Monday, December 22, 2008


The papers are full of advice to President-elect Obama, and much of it is downright funny. This morning I started reading the following op-ed from an Iranian expert and soon enough I was finding the advice was to let them starve. Darth Cheney is an Iranian expert? you may be asking.

This appalls me, that the writer assumes we would be delighted at the approach that would develop a problem for a whole population as if our advantage were the only factor involved. May I offer this advice to President-elect Obama. The previous occupied White House had an attitude of Eat The Poor. It would very much behoove this country to show that that is not representative of our country.

A bevy of foreign policy experts are pressing President-elect Barack Obama to move quickly on his promise to "engage in aggressive personal diplomacy" with Iran.

He would be better off first taking a long, deep breath and allowing Iran's economic crisis to take its toll on the mullahs before getting down to serious business.

The political landscape has shifted dramatically in Iran in the past few months, handing the United States policy options that it hasn't had since the 1979 revolution. President Mahmoud Ahmadinejad's populist expenditure policies, coupled with the unprecedented collapse of the oil market, have driven Iran into an economic tailspin. The result is that Iran is more vulnerable to focused economic sanctions than it has been in 30 years.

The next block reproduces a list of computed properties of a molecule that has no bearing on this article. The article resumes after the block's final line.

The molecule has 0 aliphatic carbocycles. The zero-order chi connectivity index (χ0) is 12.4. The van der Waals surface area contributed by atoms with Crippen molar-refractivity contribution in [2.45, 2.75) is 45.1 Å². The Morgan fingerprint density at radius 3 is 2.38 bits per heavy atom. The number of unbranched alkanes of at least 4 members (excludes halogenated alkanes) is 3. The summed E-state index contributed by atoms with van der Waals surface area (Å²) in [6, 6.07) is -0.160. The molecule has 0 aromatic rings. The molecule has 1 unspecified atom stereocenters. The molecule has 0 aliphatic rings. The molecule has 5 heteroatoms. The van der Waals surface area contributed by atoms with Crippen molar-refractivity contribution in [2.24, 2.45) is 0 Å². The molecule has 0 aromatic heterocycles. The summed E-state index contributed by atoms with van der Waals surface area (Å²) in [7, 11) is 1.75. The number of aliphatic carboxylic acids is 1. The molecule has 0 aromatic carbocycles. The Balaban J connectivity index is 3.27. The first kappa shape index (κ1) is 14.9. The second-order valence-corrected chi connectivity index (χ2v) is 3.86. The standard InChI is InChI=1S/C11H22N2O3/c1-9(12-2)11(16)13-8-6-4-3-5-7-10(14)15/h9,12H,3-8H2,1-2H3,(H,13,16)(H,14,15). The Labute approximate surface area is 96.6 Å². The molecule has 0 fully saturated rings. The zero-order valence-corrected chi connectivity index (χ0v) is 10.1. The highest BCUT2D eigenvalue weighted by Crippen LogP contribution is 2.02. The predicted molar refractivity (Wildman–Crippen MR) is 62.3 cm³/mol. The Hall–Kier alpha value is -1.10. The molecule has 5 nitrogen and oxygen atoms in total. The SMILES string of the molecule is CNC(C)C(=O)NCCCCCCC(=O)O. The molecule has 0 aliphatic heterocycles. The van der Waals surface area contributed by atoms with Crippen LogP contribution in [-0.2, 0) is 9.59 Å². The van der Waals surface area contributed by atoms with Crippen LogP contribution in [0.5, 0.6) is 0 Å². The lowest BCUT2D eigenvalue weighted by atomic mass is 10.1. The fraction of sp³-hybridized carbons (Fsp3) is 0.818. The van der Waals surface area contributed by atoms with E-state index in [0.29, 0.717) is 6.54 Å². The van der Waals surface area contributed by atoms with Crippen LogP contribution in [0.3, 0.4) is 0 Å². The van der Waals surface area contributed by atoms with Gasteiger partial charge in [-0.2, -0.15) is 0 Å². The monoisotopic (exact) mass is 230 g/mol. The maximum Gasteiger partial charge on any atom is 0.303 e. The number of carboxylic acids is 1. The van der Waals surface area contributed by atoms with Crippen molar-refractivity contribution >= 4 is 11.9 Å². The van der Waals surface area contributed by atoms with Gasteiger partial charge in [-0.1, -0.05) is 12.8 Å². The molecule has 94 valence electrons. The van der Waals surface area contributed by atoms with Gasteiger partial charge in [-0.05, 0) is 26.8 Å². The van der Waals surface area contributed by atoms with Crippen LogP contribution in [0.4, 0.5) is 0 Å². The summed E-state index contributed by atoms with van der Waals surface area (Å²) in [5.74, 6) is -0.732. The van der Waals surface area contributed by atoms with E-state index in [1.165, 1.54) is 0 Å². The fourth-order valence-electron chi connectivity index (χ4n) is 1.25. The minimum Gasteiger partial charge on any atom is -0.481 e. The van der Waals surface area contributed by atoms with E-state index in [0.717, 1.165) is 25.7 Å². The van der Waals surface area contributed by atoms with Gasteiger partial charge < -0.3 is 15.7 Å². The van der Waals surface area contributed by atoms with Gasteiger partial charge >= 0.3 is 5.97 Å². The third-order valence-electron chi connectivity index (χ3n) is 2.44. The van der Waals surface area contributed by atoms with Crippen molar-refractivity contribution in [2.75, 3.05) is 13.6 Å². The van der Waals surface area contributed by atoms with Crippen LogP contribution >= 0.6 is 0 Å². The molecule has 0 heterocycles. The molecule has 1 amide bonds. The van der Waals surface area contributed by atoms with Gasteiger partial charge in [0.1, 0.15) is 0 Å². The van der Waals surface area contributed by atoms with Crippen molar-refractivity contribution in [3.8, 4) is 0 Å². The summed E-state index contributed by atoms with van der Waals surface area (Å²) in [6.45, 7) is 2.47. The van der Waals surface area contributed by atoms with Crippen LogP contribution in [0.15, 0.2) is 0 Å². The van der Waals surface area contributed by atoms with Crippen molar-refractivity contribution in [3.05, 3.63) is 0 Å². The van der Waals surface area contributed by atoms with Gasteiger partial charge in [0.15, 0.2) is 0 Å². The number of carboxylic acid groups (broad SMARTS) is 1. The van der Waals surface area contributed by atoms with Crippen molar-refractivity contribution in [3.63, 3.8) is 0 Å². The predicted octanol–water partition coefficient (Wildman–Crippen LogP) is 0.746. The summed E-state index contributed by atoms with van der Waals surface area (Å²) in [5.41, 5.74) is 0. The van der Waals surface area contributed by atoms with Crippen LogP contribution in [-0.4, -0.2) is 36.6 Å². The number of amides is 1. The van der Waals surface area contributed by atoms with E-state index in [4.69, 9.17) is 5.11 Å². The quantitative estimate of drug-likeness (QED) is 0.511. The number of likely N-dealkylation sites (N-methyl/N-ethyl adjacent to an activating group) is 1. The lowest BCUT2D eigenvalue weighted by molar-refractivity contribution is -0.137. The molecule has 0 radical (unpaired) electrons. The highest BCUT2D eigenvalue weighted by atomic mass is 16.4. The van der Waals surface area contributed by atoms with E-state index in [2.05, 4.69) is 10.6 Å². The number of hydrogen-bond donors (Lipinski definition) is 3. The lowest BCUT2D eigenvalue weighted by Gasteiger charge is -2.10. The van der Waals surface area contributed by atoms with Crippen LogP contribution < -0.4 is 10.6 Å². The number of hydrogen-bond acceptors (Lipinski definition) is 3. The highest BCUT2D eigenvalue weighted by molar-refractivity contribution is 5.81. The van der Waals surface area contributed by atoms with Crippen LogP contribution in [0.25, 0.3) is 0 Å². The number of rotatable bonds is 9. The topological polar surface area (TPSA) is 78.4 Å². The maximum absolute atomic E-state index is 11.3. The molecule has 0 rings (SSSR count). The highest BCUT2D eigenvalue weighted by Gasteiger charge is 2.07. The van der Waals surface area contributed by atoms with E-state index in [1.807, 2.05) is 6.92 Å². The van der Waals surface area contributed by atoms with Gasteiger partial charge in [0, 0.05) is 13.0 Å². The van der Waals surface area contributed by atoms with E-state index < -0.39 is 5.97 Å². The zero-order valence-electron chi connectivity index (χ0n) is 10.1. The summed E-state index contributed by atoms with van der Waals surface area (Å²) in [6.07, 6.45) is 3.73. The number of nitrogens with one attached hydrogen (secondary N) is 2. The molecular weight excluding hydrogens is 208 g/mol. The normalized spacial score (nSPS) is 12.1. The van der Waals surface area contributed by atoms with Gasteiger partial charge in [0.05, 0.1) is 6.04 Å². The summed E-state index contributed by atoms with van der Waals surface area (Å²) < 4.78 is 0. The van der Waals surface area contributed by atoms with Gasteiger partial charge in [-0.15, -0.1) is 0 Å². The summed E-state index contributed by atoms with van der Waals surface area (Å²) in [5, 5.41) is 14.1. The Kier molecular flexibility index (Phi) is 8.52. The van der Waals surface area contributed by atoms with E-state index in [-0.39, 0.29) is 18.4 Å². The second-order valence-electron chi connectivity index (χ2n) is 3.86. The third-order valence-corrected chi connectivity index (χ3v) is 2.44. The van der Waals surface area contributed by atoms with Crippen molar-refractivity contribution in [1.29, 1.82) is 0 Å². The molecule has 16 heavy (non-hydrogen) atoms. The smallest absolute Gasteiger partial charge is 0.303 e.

But it's lower oil prices that are really squeezing Tehran. A decline in prices to the $30-$40 range for a year or two would be catastrophic for the regime: Either the poor would have to go without basic necessities, or cronies would have to be heavily taxed.

Well, whoop-ti-doo. Just the ticket. Bring it on. I do not wish to use those and other inane comments, relating to using catastrophe to work our will, as if that were a good thing. The attitude that our national will is the only consideration in international affairs has made us into the most hated nation. It is definitely time for change we can believe in.

The sort of advice that is offered depends on a whole executive branch of evil war criminals, the kind we can celebrate departs in twenty-eight days. Good riddance.

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